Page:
The $60 per barrel price cap introduced by the European Union, G7 nations and Australia allows non-EU countries to import seaborne Russian crude oil, but prohibits shipping, insurance and reinsurance companies from handling cargoes of Russian crude unless it is sold for under $60.
Traders have reported to Reuters that Russia is struggling to fully redirect Urals exports from Europe to other markets such as China and India. India is also having a hard time finding enough suitable vessels.
Russia’s problems have been compounded by a shortage of non-western tonnage, moderate demand for the grade in Asia, especially in China and a weak export economy. Indeed, Reuters has reported that Russia’s pipeline monopoly Transneft has been unable to fill some of the available loading slots due to a lack of bids from producers while other slots were postponed or canceled. Only China, India, Bulgaria and Turkey are currently willing to buy Urals with the blend now being sold to export markets at below overall production cost including local levies.
Russia might, however, be able to forestall a sharp decline in production for a few years because many of the assets of oil companies that exited the country were abandoned or sold to local management teams who retained critical expertise.
Widening Budget Deficit
Back in December, Russia’s Finance Minister Anton Siluanov said that the country’s budget deficit in 2023 might exceed the expected 2% of GDP as the oil price cap takes a hit on export income. That marked the first time a Russian official has acknowledged that the $60 per barrel price cap imposed on Russia by Europe and G7 nations will negatively impact its economy. Siluanov said that the country will be forced to tap debt markets to bridge the deficit. Russia is projected to have used over 2 trillion roubles ($29 billion) from the National Wealth Fund (NWF) in 2022 as total spending exceeded 30 trillion roubles above the initial budget.
Russia’s economy is expected to contract in the current year, with Central Bank governor Elvira Nabiullina citing “worsening trade conditions” as a key reason. Russia’s cash flows are expected to weaken considerably in 2023 as oil and gas sales to Europe plunge. Ukraine’s Ministry of Economy says it expects that the EU embargo on Russian oil and petroleum products should cut Russia’s profits by at least 50%.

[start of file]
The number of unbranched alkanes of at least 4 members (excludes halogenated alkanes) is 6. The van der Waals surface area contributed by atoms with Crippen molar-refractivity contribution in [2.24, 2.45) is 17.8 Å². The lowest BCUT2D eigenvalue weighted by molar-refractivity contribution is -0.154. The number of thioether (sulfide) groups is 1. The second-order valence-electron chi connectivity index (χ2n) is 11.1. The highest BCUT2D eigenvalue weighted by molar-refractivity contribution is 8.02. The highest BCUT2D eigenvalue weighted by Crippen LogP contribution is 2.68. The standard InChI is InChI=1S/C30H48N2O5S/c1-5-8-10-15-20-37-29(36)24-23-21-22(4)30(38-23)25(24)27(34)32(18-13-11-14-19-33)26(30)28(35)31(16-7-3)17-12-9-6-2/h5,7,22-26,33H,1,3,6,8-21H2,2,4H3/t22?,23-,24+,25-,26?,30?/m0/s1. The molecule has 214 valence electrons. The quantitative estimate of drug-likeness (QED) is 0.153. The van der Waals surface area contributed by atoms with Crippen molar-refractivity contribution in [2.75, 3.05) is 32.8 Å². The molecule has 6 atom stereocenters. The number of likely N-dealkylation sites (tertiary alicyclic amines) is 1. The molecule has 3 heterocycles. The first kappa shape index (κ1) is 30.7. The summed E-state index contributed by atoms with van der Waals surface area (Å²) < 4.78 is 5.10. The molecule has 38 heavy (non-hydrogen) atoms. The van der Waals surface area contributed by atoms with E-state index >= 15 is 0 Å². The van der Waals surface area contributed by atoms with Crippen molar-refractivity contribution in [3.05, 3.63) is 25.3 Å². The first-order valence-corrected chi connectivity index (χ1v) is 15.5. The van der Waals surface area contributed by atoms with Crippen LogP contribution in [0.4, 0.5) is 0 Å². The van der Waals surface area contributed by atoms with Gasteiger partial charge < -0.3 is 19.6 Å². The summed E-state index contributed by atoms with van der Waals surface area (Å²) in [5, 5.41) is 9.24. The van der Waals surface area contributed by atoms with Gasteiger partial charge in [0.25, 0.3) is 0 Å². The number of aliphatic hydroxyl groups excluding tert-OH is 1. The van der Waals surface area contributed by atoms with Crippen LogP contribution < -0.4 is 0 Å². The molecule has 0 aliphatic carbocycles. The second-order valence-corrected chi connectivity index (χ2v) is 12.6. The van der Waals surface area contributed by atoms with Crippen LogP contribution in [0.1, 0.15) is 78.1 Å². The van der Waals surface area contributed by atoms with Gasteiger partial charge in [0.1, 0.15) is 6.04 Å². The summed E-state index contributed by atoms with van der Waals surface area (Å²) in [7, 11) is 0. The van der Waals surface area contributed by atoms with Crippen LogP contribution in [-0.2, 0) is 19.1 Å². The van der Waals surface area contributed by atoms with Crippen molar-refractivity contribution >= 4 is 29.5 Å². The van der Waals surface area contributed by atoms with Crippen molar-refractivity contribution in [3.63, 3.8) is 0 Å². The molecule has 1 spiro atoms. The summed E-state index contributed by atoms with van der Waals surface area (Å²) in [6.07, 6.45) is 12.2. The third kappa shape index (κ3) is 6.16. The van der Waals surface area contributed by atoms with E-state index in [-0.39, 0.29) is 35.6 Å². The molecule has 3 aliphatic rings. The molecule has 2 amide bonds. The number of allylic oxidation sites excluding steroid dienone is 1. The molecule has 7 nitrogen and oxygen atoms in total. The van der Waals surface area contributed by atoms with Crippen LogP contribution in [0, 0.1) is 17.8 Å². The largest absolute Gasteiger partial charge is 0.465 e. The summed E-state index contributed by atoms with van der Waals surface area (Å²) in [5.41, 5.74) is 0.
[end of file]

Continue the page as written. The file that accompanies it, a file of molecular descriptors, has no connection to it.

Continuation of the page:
“We expect the collapse of profits from oil and gas exports to be at more than 50%, precisely because of the introduction of the EU embargo on oil and petroleum products and the introduction of price restrictions. Oil and gas account for 60% and 40% of federal budget revenues. We expect that Russia’s revenues will fall below the critical level of $40 billion per quarter,” Yuliya Svyrydenko, First Deputy Prime Minister and Minister of Economy of Ukraine has said.
She has expressed hope that plunging profits will make it more difficult for Russia to continue waging an expansive war.
Meanwhile, the Russian rouble has finally caved in, slumping past 70 per U.S. dollar to a more than seven-month low courtesy of plunging crude prices as well as fears that sanctions on Russian oil could hit the country’s export revenue, Reuters reports. Russian equities have also taken a hit, with the dollar-denominated RTS index finishing in the red last year.